Beijing’s Retaliation on TikTok Could Hurt U.S. Firms

Beijing’s Retaliation on TikTok Could Hurt U.S. Firms

  • A forced sale may create another hurdle for U.S. companies operating in China.

On July 31, President Donald Trump told reporters that he planned to ban TikTok in the United States, sending shockwaves through the technology sector. After a false start over the weekend, Microsoft began negotiations with TikTok’s parent company, ByteDance, to purchase the app. The Committee on Foreign Investment in the United States has reportedly given TikTok 45 days to find a buyer or face a ban of questionable effectiveness from the U.S. market. The Trump administration has forced Chinese companies to reverse purchases of U.S. companies in the past—most recently the gay dating app Grindr—but this would mark the first time the U.S. government forced a Chinese-developed product with significant market share out of the U.S. market.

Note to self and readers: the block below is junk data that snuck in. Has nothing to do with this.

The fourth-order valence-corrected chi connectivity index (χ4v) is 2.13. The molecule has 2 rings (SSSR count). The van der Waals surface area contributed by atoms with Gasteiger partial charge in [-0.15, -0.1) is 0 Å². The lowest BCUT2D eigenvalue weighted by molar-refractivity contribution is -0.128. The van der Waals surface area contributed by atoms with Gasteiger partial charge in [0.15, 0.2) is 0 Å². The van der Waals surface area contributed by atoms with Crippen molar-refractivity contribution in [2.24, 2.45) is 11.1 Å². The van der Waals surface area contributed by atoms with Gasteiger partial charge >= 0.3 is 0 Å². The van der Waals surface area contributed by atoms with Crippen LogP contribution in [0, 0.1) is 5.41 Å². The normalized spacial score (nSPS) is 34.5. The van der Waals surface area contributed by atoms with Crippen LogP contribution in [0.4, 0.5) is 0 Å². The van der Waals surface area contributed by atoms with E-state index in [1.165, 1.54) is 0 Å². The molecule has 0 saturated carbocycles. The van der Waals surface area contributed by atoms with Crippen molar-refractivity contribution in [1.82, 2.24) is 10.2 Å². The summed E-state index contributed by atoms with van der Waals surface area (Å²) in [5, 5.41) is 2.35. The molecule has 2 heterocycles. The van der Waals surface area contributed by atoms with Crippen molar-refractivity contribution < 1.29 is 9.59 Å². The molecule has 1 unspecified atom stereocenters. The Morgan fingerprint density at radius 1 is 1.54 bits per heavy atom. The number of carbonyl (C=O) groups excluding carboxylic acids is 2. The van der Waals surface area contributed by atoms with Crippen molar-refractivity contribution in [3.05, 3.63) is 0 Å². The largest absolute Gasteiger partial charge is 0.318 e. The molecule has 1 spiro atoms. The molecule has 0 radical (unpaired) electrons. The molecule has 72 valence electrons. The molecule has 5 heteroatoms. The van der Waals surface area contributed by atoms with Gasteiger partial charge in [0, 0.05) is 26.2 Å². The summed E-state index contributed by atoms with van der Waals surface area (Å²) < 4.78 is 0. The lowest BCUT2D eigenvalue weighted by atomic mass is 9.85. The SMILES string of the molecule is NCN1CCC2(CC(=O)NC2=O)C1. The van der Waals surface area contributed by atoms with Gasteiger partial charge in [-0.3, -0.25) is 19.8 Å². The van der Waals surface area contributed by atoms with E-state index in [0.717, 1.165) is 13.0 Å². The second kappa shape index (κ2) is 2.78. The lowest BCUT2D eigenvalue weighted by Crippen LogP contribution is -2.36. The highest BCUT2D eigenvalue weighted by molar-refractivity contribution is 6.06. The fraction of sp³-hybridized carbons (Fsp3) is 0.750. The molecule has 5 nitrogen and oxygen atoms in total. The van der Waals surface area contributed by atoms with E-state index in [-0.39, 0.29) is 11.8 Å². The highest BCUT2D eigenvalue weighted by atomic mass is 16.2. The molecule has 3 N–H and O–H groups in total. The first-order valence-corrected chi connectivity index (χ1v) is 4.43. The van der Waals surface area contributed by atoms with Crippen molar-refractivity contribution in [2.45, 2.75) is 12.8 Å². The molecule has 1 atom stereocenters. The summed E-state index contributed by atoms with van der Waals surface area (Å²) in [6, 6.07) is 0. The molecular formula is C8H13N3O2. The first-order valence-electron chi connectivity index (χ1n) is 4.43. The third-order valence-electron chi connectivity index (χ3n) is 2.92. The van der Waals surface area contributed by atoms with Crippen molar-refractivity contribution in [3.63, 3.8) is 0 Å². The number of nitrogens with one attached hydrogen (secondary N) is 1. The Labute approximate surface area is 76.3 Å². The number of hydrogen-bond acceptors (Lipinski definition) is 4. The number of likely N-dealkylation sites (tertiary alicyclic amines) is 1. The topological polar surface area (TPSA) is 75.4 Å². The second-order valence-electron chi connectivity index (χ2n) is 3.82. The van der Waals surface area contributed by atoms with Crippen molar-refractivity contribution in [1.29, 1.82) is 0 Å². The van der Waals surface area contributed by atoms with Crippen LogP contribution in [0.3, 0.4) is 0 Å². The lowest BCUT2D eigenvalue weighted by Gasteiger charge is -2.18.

The Chinese government might retaliate to either a U.S. government outright ban or a forced sale of TikTok, but the long-term implications of a forced sale are potentially more worrying. Although ByteDance is not a state-owned enterprise or even a favored nominally private champion like Huawei, it is a major Chinese technology company with vast domestic and global markets. Some investors are valuing TikTok at $50 billion, about one-half of the valuation that ByteDance received in May. On July 30 and Aug. 3, China’s Ministry of Foreign Affairs (MFA) registered its objections to the U.S. government’s action against TikTok, noting the United States “is threatening a Chinese company based on presumption of guilt … in violation of the [World Trade Organization] principles of openness, transparency, and nondiscrimination.” China has a fairly consistent policy of measured but reciprocal retaliation to U.S. actions, such as shuttering the Chengdu consulate in retaliation for the abrupt closure of its consulate in Houston, and it has maintained this proportionality following U.S. actions such as cutting media visas and sanctioning officials.